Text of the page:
Burning coal in the power plant supplied energy to the mine and the settlement. The hot “cooling water” from the power plant was distributed to the town, where it was heating the houses, and providing each apartment with plenty of hot water. Because of the permafrost, the utility pipes and supply lines had to be installed over the ground. Enclosed in wooden cages they constituted a vein-like system that also served as snow-free paths. The mineral ash from the power plant was processed into concrete bricks in the brick factory.
How to get there and where to stay
SAS and Norwegian flies to Longyearbyen several times per week from Oslo. In winter it is possible to reach Pyramiden by snowmobile. In summer there are almost daily boats going to Pyramidenfrom Longyearbyen. Boat tours to Pyramiden operate from about mid-May to the beginning of October, depending on sea ice.
Henningsen Transport & Guiding, Polar Charter, and Arctic Explorer all offer day trip on boats with capacities ranging from 70-140 passengers. (1700NOK, 220 USD, 175 Euro including hotel pickup and lunch) It’s possible to book a one-way ticket to Pyramiden if you want to stay overnight. Book well in advance as both flights and tours may fill up.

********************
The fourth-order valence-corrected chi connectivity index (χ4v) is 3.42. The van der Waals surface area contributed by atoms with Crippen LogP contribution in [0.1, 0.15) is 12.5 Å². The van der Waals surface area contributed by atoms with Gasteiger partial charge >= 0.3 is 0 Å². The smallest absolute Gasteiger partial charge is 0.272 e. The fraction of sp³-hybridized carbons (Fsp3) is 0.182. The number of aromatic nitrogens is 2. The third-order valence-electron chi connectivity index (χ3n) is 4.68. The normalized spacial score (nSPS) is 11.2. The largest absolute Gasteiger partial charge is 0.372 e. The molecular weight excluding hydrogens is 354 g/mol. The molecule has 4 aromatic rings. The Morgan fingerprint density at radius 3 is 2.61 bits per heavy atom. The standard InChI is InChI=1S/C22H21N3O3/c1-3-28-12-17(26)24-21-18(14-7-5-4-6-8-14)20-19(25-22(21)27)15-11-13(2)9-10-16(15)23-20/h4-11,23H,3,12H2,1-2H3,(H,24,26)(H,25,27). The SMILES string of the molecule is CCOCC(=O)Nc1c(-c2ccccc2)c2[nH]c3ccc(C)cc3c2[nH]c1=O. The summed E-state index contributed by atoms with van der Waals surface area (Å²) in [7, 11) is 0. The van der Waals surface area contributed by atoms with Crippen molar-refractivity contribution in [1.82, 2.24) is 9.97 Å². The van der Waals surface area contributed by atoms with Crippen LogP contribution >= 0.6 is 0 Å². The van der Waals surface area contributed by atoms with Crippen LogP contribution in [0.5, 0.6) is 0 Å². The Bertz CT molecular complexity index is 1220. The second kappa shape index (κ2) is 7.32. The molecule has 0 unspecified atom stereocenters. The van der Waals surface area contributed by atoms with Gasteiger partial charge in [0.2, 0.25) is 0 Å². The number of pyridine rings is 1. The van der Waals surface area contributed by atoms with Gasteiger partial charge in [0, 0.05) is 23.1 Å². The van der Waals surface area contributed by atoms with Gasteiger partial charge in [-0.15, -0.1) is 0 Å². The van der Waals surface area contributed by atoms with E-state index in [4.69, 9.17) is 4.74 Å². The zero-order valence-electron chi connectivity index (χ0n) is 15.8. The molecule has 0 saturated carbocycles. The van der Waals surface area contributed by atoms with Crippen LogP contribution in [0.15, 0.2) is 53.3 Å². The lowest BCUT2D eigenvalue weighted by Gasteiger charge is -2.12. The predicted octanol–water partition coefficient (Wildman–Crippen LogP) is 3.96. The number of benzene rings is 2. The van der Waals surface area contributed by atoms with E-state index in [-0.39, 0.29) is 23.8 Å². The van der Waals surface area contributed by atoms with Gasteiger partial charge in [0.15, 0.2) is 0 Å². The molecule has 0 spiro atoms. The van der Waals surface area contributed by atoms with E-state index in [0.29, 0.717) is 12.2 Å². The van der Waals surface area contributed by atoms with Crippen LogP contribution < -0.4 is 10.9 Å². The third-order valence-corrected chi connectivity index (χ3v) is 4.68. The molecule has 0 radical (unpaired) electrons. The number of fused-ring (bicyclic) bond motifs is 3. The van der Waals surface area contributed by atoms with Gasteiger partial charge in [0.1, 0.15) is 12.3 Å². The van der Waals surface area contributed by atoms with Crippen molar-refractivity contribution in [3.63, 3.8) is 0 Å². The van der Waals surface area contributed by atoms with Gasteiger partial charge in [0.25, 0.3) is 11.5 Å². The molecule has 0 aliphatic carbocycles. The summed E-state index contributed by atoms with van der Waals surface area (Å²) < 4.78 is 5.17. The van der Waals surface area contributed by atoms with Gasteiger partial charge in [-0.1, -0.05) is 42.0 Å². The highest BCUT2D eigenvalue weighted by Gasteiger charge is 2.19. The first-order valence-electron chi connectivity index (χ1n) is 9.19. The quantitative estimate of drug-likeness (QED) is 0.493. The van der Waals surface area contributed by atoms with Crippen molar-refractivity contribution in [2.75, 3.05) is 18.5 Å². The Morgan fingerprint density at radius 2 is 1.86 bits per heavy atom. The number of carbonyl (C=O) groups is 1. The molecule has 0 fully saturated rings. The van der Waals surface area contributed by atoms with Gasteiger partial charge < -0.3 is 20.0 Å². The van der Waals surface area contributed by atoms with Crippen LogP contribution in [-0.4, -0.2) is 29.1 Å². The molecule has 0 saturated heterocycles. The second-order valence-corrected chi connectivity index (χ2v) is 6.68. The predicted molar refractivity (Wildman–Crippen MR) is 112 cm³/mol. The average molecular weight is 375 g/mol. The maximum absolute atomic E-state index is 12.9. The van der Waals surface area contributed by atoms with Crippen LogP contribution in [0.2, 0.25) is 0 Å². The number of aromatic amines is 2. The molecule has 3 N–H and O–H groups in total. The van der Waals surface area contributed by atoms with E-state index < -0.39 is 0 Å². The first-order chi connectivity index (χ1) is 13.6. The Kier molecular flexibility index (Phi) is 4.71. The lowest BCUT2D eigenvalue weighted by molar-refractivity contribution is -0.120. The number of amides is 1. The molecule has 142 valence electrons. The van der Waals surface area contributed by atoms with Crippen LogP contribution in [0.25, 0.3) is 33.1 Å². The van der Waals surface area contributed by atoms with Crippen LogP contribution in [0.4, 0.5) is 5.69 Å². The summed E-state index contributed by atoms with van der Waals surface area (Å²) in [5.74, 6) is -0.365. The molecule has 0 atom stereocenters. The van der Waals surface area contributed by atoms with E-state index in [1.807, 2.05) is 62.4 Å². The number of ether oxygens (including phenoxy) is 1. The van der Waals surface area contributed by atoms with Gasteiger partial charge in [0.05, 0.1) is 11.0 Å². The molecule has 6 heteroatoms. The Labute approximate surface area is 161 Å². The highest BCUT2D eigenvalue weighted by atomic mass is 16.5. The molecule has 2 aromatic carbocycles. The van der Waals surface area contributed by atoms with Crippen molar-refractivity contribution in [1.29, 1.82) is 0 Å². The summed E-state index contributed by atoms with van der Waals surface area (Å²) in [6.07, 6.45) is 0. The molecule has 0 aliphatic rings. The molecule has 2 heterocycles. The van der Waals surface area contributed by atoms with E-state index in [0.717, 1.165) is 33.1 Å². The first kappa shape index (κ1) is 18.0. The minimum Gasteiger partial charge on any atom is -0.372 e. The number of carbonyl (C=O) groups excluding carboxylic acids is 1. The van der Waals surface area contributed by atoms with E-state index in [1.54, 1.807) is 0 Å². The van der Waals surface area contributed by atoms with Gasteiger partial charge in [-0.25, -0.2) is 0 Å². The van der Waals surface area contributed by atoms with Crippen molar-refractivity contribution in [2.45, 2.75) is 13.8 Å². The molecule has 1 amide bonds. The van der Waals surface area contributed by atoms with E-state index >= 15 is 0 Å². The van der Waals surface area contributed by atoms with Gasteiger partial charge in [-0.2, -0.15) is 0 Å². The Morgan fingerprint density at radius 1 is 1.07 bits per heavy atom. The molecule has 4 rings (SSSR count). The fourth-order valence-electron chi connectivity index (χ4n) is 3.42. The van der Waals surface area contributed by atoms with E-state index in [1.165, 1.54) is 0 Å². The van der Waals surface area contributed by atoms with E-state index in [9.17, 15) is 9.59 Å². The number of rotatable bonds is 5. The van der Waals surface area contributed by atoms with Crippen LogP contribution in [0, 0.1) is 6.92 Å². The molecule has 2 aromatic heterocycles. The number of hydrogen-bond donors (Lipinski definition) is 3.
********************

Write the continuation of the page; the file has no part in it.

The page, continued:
Tulpan hotel is newly-refurbished since 2014 and seasonally open from March to October. It has 24 Twin rooms, including modern and old Soviet-style rooms.
Pier hostel in Pyramiden is newly-renovated accommodation in containers set up in the port. The equipment is basic: 12 bunk beds in 3 cabins, shower, toilet and kitchen with electric stove. The price for Hostel Pier is 300 NOK per person. It is cheaper if you order a full cabin. You can order meals at restaurant Tulpan in the distance 10-15 min walk or cook yourself.
If you choose to travel to Pyramiden on your own, you need to arrange a firearm and necessary equipment for polar bear protection.
Documentary about Pyramiden
The Ghost of Piramida is a film by Danish director Andreas Koefoed. It documents the Danish music band Efterklang on their visit to the Pyramiden in the summer of 2011. The group goes on an audio treasure hunt in the empty buildings of the abandoned town, while the narrator, former citizen of Pyramiden, takes us back to a bygone era when Piramida flourished. Both the Efterklang´s album Piramida and the documentary are worth watching and listening to!
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(Sources: A Soviet Ghost Town in the Arctic Circle, Pyramiden Stands Alone in Smithsonian magazine, Persistent Memories: Pyramiden – a Soviet Mining Town in the High Arctic).